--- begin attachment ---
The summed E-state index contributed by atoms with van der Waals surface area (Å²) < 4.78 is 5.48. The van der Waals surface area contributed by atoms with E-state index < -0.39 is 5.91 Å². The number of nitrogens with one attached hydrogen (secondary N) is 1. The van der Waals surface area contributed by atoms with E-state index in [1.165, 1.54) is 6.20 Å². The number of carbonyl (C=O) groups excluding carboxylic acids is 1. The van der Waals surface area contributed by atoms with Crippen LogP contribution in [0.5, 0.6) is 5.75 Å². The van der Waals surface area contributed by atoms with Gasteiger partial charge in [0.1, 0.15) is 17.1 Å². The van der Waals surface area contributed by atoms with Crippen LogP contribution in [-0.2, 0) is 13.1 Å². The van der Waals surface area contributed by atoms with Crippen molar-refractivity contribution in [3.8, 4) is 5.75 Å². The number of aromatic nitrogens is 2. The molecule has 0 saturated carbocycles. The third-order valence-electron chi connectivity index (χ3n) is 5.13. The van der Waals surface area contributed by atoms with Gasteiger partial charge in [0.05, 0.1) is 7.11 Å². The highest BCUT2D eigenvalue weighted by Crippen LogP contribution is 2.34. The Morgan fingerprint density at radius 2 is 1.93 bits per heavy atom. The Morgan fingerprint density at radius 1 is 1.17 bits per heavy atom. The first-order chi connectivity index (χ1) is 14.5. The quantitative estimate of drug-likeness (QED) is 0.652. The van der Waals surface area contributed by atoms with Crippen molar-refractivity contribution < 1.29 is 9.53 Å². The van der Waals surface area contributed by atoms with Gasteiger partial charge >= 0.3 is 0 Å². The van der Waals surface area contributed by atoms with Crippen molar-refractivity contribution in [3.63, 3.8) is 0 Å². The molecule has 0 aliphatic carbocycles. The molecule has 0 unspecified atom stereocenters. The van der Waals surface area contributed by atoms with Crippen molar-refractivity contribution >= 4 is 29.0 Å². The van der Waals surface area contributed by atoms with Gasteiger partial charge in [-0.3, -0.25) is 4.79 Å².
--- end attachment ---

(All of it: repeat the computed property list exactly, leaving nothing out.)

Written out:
The summed E-state index contributed by atoms with van der Waals surface area (Å²) < 4.78 is 5.48. The van der Waals surface area contributed by atoms with E-state index < -0.39 is 5.91 Å². The number of nitrogens with one attached hydrogen (secondary N) is 1. The van der Waals surface area contributed by atoms with E-state index in [1.165, 1.54) is 6.20 Å². The number of carbonyl (C=O) groups excluding carboxylic acids is 1. The van der Waals surface area contributed by atoms with Crippen LogP contribution in [0.5, 0.6) is 5.75 Å². The van der Waals surface area contributed by atoms with Gasteiger partial charge in [0.1, 0.15) is 17.1 Å². The van der Waals surface area contributed by atoms with Crippen LogP contribution in [-0.2, 0) is 13.1 Å². The van der Waals surface area contributed by atoms with Crippen molar-refractivity contribution in [3.8, 4) is 5.75 Å². The number of aromatic nitrogens is 2. The molecule has 0 saturated carbocycles. The third-order valence-electron chi connectivity index (χ3n) is 5.13. The van der Waals surface area contributed by atoms with Gasteiger partial charge in [0.05, 0.1) is 7.11 Å². The highest BCUT2D eigenvalue weighted by Crippen LogP contribution is 2.34. The Morgan fingerprint density at radius 2 is 1.93 bits per heavy atom. The Morgan fingerprint density at radius 1 is 1.17 bits per heavy atom. The first-order chi connectivity index (χ1) is 14.5. The quantitative estimate of drug-likeness (QED) is 0.652. The van der Waals surface area contributed by atoms with Crippen molar-refractivity contribution < 1.29 is 9.53 Å². The van der Waals surface area contributed by atoms with Gasteiger partial charge >= 0.3 is 0 Å². The van der Waals surface area contributed by atoms with Crippen molar-refractivity contribution in [3.63, 3.8) is 0 Å². The molecule has 0 aliphatic carbocycles. The molecule has 0 unspecified atom stereocenters. The van der Waals surface area contributed by atoms with Crippen molar-refractivity contribution >= 4 is 29.0 Å². The van der Waals surface area contributed by atoms with Gasteiger partial charge in [-0.3, -0.25) is 4.79 Å².